Trying to bring down Research in Motion
For years competitors have tried to beat Research in Motion (RIMM) at its own game of selling smartphones to businesses, particularly its BlackBerry. Success has been limited, very.
The BlackBerry is a nearly perfect combination of complex e-mail machine and simple web access tool. Its server features are attractive to corporate IT departments. Perhaps most important of all, use of the BlackBerry has become an ingrained habit among millions of business people.
The new Palm (PALM) Pre almost has to take share from the BlackBerry. The overall market for cellphones is flat and, despite growth in smartphone sales, the recession is holding down sales of all consumer electronics.
RIM releases earnings this week and analysts will try to read the nuances of the numbers and the company's forecasts. They are trying to spot an Achilles Heel. According toThe Wall Street Journal, "Some analysts will be looking for signs that RIM's rivals are driving down the price that carriers are willing to pay for BlackBerry devices, putting pressure on profits in the longer term."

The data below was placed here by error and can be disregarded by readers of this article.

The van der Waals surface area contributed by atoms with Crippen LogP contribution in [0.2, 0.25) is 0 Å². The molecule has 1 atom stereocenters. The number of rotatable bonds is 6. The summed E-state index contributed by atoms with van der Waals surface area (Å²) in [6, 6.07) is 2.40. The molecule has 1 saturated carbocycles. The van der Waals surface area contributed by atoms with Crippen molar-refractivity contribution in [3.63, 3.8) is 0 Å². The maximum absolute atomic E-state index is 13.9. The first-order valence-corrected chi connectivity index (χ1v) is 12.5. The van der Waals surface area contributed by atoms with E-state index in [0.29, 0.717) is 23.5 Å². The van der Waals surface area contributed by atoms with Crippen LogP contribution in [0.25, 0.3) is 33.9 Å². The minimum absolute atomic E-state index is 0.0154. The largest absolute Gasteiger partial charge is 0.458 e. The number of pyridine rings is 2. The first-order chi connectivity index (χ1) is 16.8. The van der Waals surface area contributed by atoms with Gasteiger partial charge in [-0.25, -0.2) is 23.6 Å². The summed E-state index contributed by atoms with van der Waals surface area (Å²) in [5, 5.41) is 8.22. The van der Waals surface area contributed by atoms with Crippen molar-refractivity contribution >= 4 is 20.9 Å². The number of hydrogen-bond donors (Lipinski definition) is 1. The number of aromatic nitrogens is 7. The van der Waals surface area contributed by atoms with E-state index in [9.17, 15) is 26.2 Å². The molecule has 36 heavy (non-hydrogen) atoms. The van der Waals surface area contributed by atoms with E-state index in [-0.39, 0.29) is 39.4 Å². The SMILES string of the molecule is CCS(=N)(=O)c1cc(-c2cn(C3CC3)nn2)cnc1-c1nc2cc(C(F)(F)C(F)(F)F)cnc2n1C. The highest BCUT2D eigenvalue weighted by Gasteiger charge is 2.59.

RIM's numbers may be better than analysts expect. The Apple (AAPL) has been using new applications, mostly made by outside developers, to try to build a presence in the business market. The iPhone is still considered primarily a consumer device, at least at this point.
Apple may find that old habits die hard.
Douglas A. McIntyre is an editor at 24/7 Wall St.